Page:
Almost two-thirds of people do not think patients have been well informed about the controversial NHS data scheme, a poll suggests.
Despite the fact that NHS England, which is behind the care.data programme, says it has sent leaflets about the initiative to every home in England, 65 per cent of people said the scheme had not been well-publicised to the public.
The initiative was pushed back until the autumn after patients, doctors and other professional organisations raised concerns that they had been given too little time to learn about the project.
A new survey by the Royal College of General Practitioners has found that 66 per cent of the 2,000 British adults polled did not think there was enough information available about people’s rights to opt out.
Despite the concerns, more people said they are in favour of the initiative than oppose it - 27 per cent said they are against the rollout of the programme, 34 per cent are in favour and 39 per cent are unsure.
RCGP honorary secretary Nigel Mathers said: “Far more needs to be done in order to make the case for care.data - and to explain to people about their right to opt out of having their data used.
“Unless the government works harder to explain why care.data is such a vital project and how it will be implemented, it will never enjoy the backing or confidence of the public or GPs.
“The government must dramatically step up its efforts to publicise the need for the database and the right of people to opt out, as a matter of urgency.”
NHS England has said it will work with patients and professional groups to promote awareness of the scheme.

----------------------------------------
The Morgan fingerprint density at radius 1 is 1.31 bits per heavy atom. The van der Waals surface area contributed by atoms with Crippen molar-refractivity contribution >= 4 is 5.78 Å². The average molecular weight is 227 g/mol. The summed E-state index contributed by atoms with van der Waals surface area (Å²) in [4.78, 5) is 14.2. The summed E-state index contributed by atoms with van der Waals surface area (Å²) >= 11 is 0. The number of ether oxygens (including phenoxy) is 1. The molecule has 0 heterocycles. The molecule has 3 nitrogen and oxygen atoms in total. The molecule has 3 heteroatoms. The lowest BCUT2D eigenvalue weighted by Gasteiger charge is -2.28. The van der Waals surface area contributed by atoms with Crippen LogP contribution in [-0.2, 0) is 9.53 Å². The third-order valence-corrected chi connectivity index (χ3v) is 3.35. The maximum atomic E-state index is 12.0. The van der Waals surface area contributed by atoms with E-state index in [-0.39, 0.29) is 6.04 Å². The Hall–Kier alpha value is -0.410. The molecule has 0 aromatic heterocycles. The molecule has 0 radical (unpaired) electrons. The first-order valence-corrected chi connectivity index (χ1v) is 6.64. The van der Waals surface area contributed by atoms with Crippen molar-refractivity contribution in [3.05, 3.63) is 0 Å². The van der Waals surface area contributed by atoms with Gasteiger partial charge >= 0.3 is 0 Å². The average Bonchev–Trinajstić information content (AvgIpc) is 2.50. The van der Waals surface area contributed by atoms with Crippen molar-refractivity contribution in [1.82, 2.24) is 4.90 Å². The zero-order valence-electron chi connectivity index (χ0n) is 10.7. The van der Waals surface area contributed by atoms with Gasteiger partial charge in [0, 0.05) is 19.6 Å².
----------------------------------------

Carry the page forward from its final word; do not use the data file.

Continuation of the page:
Last week, health secretary Jeremy Hunt announced that he was going to introduce new legislation which meant that insurance companies could not buy data through the scheme.
Mr Hunt wanted to provide “rock-solid” assurance to patients that confidential information will not be sold for commercial insurance purposes, the Department of Health said.
The idea behind the care.data programme is to link data from GP records with information from hospitals to give an idea of what happens to patients at all stages of the NHS.
The data that will be extracted from GP systems includes information on family history, vaccinations, referrals for treatment, diagnoses and information about prescriptions. It will also include biological values such as a patient’s blood pressure, body mass index and cholesterol levels.
Personal confidential data will also be taken, such as date of birth, postcode, NHS number and gender. The written notes a GP makes during a consultation will not be extracted.
The data will be held by the Health and Social Care Information Centre and anonymised by officials there. Fully anonymised data will be made available publicly to anyone outside the NHS.
Data considered to be potentially identifiable - for example where a patient in a small town has a rare disease - will only be released to approved organisations for the specific purpose of benefiting the health and social care system.